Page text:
Shame (1968)

Shame (1968), written and directed by Ingmar Bergman.

A bitter tale of civilians caught in the chaos of civil war. A couple, formally musicians, now live on a remote farm. Max Von Sydow is sensitive, Liv Ullmann is the dominant and decisive partner. When the war reaches their area they are senselessly brutalized by both sides. They need the protection and patronage of a politician, but his price is sex with the wife. The husband gets his revenge and toughens up, but it is all shameful. Heroism, honor, dignity: all gone, not even possible in the circumstances. In the end they are refugees, drifting in an open boat with strangers.

We have no notion of which side is which or what they are fighting about. The scariest part is the prospect of getting ground up in the bureaucratic machine: grey little men who exercise arbitrary power of life and death. Normally we could ignore such characters, but in wartime their inhibitions drop and they can commit all sorts of savagery.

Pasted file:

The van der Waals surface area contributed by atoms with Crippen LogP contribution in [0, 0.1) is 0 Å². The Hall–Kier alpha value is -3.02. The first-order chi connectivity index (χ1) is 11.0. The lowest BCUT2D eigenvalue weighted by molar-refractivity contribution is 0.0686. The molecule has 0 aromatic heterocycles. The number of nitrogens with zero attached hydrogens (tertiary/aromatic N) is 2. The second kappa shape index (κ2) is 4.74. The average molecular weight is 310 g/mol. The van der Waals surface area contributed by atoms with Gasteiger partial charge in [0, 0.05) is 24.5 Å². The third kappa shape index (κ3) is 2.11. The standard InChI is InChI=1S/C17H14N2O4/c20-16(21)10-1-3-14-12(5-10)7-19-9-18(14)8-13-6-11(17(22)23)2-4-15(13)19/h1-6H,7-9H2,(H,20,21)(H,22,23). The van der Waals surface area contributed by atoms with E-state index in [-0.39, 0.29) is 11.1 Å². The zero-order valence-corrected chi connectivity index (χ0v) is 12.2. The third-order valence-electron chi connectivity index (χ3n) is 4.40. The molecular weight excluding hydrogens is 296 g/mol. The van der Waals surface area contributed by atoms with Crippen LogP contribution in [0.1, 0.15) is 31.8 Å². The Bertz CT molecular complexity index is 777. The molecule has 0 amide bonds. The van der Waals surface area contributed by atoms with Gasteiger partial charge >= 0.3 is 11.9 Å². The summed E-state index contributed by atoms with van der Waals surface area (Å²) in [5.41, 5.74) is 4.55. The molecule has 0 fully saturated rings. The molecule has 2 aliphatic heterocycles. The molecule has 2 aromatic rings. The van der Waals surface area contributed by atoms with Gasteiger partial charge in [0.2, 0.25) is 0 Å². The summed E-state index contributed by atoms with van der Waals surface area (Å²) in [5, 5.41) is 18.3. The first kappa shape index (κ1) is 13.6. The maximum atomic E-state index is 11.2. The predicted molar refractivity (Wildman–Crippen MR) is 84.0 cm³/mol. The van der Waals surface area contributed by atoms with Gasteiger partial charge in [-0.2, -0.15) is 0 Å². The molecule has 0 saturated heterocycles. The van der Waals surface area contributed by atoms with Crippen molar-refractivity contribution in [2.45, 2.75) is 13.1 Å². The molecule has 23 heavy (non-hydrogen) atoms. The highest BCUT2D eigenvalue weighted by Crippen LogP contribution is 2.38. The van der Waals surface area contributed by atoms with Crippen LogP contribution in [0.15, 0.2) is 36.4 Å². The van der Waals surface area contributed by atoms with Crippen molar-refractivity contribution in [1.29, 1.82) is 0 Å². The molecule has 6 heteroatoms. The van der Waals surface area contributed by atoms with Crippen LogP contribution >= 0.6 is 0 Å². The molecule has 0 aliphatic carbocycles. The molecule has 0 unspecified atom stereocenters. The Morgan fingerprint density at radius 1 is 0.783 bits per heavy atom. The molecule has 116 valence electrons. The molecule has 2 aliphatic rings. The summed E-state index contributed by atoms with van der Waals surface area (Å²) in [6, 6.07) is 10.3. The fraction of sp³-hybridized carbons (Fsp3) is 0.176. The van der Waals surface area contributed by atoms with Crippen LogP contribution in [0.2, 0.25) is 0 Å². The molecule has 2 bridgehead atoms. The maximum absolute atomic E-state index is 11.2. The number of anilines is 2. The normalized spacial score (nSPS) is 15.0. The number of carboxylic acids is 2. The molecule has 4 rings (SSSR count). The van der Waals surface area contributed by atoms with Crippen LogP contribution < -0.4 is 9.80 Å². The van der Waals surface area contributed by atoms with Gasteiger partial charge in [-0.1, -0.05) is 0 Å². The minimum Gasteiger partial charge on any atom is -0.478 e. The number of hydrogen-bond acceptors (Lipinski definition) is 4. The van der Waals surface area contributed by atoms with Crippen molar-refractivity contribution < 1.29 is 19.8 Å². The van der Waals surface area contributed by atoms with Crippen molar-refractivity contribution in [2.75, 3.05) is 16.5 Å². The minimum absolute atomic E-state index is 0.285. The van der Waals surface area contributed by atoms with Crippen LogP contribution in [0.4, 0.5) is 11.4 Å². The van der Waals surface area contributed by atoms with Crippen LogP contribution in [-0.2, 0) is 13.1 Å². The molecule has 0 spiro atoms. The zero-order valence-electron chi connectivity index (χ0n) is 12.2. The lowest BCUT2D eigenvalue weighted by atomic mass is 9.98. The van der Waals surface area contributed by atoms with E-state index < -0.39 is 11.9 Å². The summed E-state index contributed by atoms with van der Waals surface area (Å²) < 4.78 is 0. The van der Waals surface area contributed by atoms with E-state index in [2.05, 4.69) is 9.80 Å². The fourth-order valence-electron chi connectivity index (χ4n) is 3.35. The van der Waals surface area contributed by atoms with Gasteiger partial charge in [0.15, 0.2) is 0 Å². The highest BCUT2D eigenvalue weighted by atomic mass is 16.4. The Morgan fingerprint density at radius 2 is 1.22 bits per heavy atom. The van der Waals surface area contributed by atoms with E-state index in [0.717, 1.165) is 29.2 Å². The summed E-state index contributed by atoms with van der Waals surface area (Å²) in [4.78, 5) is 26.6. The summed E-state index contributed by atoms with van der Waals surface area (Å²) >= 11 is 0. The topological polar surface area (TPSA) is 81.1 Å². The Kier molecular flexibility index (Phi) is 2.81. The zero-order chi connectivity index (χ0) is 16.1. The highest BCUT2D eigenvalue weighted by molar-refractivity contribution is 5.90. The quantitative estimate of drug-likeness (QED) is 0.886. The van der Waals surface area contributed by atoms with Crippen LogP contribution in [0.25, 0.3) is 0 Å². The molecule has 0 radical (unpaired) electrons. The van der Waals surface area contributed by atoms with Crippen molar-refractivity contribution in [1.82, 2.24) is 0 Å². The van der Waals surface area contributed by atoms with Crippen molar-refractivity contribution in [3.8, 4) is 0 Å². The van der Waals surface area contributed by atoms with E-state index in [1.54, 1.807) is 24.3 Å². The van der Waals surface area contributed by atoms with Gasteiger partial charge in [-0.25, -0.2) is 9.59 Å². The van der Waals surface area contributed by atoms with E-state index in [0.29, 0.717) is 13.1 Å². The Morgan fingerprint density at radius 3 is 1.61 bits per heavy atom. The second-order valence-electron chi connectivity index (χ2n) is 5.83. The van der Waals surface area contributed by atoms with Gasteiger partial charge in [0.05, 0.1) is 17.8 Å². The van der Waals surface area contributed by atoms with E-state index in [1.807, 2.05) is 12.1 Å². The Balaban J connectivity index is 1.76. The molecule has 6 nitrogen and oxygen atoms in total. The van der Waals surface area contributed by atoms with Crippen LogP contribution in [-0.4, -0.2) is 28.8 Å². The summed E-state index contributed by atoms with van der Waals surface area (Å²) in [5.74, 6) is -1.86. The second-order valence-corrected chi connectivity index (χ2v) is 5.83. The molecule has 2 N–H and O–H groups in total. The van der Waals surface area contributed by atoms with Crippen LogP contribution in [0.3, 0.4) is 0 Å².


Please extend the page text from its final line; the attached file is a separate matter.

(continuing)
In a touching early scene the couple sit in an antique store, listen to a musical figurine, look at the mementos of earlier times and think about better days.

A continuing theme is "children". She wants them but it isn't happening. When the war starts she says "I'm glad we don't have any and never will." After the affair with the politician who knows what might happen? But by then all hope is gone.

Liv Ullmann's face is featured throughout; it is worth studying.

Neither the IMDB nor dvdcompare give the OAR. The DVD is 1.33:1.

Photographed by Sven Nykvist.